Sampler Lecture Series
The McHenry County Historical Society & Museum’s 32nd annual Sampler Lecture Series, kicking off March 5, spans a myriad of topics – from the historic ties that bind us as a state to arguably the most infamous shipwreck of the modern era.
• 3 p.m., Monday, March 5 – Binding Our State Together: 200 Years of Canals, Railroads, Postal Services and Roads. Presented by Norman Moline. Moline, a historical geographer from Rock Island, will provide a broad survey of the development of Illinois’ connections since 1818. After noting how our state’s shape was determined, learn about the Illinois and Michigan Canal and the Hennepin Canal, railroad expansion, significant highway connections and the evolution of postal service – including free urban delivery and then rural delivery. Moline earned his doctorate at the University of Chicago, focusing on the impacts of the automobile and good roads from 1900 to 1930. He taught for 45 years at Augustana College in Rock Island.
• 7 p.m., Monday, March 19 – The Wreck of the Edmund Fitzgerald. Presented by Rochelle Pennington, a historical researcher from Kewaskum, Wis. and author of 10 books including “The Historic Christmas Tree Ship: The Story of Captain Santa.” No other Great Lakes shipwreck is more well-known than the Edmund Fitzgerald, which remains the largest shipwreck on the Great Lakes and among its most enticing mysteries. She disappeared into a stormy Lake Superior on Nov. 10, 1975, when wind gusts peaked at nearly 100 miles an hour and waves reached the height of three-story buildings. Pennington delves into the various theories and opposing views of dive detectives, who still are trying to determine what circumstances led to the deaths of 29 crewmen.
• 3 p.m. Monday, April 2 – From Our Own Back Yard: A Woman Empowered. Presented by Craig Pfannkuche, at retired history teacher and genealogical researcher from Wonder Lake. McHenry County was the home of a goodly number of women who made a difference in American history. One of them was Lillian Donovan, a Harvard resident who befriended Franklin Delano Roosevelt and later was appointed as a federal revenue collector in Chicago when Roosevelt became president in 1933. Learn about this interesting woman and her connection to one of the world’s most influential leaders.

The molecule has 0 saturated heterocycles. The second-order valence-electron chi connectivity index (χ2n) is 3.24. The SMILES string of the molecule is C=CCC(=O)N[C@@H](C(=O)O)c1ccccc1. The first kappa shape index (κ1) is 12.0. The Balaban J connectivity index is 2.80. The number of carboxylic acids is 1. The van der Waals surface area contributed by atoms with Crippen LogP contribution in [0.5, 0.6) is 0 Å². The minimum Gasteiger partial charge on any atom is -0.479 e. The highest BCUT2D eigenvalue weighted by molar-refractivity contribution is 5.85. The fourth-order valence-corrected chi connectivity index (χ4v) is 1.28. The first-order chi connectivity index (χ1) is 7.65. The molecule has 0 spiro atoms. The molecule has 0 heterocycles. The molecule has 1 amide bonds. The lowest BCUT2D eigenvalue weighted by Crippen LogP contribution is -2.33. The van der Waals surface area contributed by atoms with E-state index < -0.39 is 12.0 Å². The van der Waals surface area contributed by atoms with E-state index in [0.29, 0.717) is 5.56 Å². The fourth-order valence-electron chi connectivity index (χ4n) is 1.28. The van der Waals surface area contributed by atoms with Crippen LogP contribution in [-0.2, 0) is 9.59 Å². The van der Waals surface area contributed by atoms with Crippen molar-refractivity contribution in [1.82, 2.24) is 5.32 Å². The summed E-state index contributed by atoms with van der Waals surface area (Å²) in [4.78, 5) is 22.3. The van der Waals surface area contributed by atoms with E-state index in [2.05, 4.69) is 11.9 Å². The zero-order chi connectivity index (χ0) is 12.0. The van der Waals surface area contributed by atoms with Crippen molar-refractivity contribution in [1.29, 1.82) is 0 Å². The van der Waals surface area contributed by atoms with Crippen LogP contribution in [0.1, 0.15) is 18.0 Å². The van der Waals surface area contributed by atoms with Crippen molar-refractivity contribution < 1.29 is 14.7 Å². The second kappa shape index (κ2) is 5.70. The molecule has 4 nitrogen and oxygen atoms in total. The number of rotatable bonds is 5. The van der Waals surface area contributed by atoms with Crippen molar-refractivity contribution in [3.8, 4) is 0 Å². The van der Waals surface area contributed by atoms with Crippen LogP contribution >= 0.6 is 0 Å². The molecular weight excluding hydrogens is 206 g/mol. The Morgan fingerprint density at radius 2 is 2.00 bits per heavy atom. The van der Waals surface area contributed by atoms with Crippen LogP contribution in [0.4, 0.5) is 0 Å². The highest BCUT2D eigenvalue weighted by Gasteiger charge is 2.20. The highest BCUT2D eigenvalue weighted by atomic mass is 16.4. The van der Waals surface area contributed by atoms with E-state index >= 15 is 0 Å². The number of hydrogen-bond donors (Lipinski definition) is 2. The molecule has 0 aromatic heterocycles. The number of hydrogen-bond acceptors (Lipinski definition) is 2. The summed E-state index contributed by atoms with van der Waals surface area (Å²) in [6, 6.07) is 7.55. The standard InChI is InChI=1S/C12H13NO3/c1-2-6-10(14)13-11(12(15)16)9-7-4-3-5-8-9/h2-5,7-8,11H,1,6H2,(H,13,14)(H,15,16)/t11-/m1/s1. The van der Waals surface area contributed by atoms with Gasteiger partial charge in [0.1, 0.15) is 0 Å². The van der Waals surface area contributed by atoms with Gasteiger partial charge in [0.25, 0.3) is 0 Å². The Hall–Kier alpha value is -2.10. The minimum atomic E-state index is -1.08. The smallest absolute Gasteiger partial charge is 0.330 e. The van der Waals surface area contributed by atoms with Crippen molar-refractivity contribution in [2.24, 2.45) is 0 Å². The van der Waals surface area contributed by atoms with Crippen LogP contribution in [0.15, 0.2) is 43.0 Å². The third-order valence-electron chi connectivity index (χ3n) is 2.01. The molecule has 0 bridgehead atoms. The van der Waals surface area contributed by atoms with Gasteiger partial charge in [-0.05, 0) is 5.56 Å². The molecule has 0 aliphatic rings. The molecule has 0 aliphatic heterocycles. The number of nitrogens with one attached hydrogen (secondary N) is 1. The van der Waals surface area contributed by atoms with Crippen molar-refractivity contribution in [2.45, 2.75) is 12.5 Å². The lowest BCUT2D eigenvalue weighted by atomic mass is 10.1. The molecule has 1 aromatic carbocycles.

• 7 p.m. Monday, April 16 – How Corn Changed Itself and Then Changed Everything Else. Presented by Cynthia Campitt, an author and food historian from Palatine. About 10,000 years ago, a weedy grass growing in Mexico that possessed a strange trait known as a “jumping gene” transformed itself into a larger and more useful plant: the cereal grass that we would come to know as maize and then as corn. Illinois is second only to Iowa, as an American corn-growing state. And McHenry County outpaces all other Collar Counties in corn production. Illinois and corn are inexorably linked, yet few realize its historic impact and why it remains so vital today.
All programs are at the Society museum, 6422 Main St. in Union. Series tickets are $35, $30 for Society members. A $10 donation is requested for individual programs. The bicentennial and maize programs are made possible through a grant from Illinois Humanities. For information or to buy tickets, call 815-923-2267 or visit www.gothistory.org.